Mitochondrial deregulation is one of the main metabolic abnormalities observed in ASD physiopathology [1317]. Several studies have shown a significant increase in lactate dehydrogenase kinase A (LDH-A) expression and pyruvate levels [18] with an increased lactate/pyruvate ratio [19], and elevated levels of lactate in ASD patients [20, 21].

There is some common denominator between these metabolic abnormalities, which strongly suggests the reprogramming of cellular energy metabolism with increase lactate production induced by over-expressed canonical WNT/β-catenin pathway in ASD.

We focus this review on the hypothesis of Warburg effect induced by over-expressed canonical WNT/β-catenin pathway in ASD.

Canonical WNT/β-catenin pathway

Wingless and integration site (called WNT) pathway is a cascade of several signaling implicated in development, growth, and metabolism [22]. WNT signaling is composed by secreted lipid-modified glycoproteins [23]. WNT/β-catenin pathway is involved in numerous mechanisms such as patterning, development of synapses in the CNS [24, 25], synaptogenesis [26, 27] and the control of synaptic formation [24, 28].

Dysregulation of the canonical WNT/β-catenin pathway is observed in numerous diseases [29], such as cancers, as gliomas [30, 31] and colon cancer [32], and neurodegenerative diseases as Alzheimer’s disease [33, 34], age macular degeneration [35, 36], amyotrophic lateral sclerosis [37] and multiple sclerosis [38] (Table 1).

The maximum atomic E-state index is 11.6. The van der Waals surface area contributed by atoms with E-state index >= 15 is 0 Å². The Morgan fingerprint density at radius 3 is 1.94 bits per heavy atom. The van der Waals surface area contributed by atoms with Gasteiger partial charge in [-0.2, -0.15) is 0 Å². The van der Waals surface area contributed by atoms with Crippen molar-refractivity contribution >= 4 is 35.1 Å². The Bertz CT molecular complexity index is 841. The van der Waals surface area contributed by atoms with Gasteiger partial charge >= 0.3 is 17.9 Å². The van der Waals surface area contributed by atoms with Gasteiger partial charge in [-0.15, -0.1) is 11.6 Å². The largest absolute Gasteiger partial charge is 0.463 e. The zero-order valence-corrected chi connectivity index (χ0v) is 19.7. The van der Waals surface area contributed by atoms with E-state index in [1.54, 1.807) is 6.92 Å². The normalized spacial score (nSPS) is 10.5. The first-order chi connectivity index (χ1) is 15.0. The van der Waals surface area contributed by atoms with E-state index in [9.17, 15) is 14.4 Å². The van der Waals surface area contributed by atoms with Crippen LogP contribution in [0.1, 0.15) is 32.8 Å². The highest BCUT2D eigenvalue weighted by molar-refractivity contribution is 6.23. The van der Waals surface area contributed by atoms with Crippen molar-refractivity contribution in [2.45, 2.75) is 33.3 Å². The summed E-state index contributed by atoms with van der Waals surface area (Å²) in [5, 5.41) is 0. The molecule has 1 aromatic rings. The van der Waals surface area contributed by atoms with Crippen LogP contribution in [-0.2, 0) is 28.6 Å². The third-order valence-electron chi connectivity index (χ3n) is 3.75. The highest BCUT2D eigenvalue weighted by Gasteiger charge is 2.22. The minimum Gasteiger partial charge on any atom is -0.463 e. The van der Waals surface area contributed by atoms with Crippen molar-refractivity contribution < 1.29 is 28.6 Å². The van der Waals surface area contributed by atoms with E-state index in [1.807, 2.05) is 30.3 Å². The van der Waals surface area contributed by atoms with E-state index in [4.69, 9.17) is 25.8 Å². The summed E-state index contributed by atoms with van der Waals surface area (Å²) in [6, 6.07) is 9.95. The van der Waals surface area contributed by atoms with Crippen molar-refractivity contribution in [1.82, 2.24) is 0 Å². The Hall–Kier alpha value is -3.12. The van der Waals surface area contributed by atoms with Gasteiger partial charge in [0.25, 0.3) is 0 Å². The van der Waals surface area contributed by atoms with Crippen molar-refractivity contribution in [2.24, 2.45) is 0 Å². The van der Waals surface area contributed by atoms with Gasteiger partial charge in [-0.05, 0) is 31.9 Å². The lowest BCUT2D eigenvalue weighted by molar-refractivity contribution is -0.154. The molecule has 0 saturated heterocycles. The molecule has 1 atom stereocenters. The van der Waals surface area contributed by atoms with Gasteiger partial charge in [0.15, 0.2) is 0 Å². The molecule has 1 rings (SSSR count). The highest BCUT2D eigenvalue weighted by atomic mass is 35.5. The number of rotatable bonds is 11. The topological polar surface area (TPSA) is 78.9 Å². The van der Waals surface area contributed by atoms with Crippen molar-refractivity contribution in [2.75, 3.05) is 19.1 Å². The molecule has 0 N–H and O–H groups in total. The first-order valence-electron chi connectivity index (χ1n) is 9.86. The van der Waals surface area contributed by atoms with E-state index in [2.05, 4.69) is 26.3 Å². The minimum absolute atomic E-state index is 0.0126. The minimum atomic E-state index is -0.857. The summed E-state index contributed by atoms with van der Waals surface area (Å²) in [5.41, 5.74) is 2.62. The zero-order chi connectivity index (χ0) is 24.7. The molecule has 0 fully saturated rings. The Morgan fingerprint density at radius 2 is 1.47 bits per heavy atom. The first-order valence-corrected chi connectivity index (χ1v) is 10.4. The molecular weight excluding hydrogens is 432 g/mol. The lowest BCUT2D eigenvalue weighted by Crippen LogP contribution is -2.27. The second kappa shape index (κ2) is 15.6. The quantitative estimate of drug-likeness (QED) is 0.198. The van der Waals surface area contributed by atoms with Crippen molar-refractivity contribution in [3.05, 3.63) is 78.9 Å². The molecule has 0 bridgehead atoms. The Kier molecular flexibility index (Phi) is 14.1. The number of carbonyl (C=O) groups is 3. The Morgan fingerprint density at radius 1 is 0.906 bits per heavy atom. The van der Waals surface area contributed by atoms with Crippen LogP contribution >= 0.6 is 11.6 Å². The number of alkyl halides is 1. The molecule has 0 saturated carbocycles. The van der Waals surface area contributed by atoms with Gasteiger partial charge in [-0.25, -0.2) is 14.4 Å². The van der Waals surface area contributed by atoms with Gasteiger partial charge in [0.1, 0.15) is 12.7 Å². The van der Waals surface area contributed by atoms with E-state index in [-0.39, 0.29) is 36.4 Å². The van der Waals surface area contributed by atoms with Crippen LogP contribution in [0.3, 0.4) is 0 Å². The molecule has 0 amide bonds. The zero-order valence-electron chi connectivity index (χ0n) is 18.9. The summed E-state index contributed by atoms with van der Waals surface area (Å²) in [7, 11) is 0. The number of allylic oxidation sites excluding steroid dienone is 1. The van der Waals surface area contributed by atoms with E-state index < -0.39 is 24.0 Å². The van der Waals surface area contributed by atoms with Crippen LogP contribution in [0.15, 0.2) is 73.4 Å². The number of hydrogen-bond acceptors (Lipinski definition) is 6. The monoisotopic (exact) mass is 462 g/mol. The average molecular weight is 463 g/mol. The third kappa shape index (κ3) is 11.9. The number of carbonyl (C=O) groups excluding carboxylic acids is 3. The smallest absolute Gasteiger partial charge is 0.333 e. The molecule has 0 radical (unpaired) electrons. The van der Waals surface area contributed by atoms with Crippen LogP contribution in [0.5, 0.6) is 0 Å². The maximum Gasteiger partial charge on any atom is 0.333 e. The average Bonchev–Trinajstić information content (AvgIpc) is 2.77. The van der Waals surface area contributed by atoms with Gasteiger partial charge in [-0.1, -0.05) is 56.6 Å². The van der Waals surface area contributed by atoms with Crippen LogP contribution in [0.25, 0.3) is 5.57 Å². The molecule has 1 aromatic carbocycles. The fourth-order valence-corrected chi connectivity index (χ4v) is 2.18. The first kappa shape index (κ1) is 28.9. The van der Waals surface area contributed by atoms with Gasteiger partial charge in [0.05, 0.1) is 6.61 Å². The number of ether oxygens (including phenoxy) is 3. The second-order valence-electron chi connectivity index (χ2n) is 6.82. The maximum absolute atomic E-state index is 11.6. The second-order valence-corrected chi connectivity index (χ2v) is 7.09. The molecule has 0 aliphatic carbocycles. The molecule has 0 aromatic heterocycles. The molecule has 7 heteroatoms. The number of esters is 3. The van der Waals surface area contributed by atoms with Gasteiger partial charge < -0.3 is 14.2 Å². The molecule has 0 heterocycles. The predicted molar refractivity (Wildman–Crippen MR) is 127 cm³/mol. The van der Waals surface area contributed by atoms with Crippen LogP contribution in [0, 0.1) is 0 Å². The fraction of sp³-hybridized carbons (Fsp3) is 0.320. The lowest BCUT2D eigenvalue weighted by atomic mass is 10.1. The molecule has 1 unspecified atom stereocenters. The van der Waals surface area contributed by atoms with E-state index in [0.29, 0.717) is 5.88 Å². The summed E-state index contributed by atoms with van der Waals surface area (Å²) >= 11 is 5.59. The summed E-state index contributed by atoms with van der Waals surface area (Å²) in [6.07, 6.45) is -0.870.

Table 1

Canonical WNT/β-catenin pathway dysregulation

WNT/β-catenin pathway

Pathologies

References

Increase

Age-macular degeneration

[35, 36]

Aging

[113]

Amyotrophic lateral sclerosis

[37]

Atherosclerosis

[114]

Cancers

[97]

Colon cancer

[115]

Diabetes 2

[32]

Fibrosis

[116, 117]

Gliomas

[30, 31]

Huntington’s disease

[118]

Multiple sclerosis

[34]

Radiation-induced fibrosis

[119]

Decrease

Alzheimer’s disease

[33, 34, 120]

Arrhythmogenic right ventricular cardiomyopathy

[121]

Bipolar disorder

[122]

Osteoporosis

[123]

Parkinson’s disease

[124]

WNT family genes are 19 members which are classified as canonical and non-canonical WNT pathway. Canonical WNT ligands are seven, as WNT1, WNT2, WNT3, WNT8a, WNT8b, WNT10a and WNT10b). They are activators of the WNT/β-catenin pathway. Canonical WNT ligands are secreted by neurons and immune cells in the CNS [39]. The non-canonical WNT pathway is independent to β-catenin signaling and is separated into the planar cell planar cell polarity pathway and the WNT/Ca2+ pathway.

WNT extracellular ligands bind low density lipoprotein receptor-related protein 5 and 6 (LRP 5/6), Frizzled (FZD) receptors, and then disheveled (DSH), resulting in β-catenin accumulation and nuclear translocation. Thus, N-nuclear β-catenin bind T-cell factor/lymphoid enhancer factor (TCF/LEF) [40]. The complex formed TCF/LEF–nuclear β-catenin leads to the stimulation and the transcription of several WNT target genes (c-Myc, cyclin D1) [41].

The absence of binding between membrane receptors and WNT extracellular ligands characterizes the downregulation of WNT/β-catenin pathway. The β-catenin complex destruction is formed by adenomatous polyposis coli (APC), AXIN and glycogen synthase kinase-3β (GSK-3 β). This complex binds β-catenin to degrade it into the proteasome [42]. Activated GSK-3β downregulates β-catenin accumulation and its nuclear translocation [42, 43].

WNT/β-catenin pathway and PI3K/Akt pathway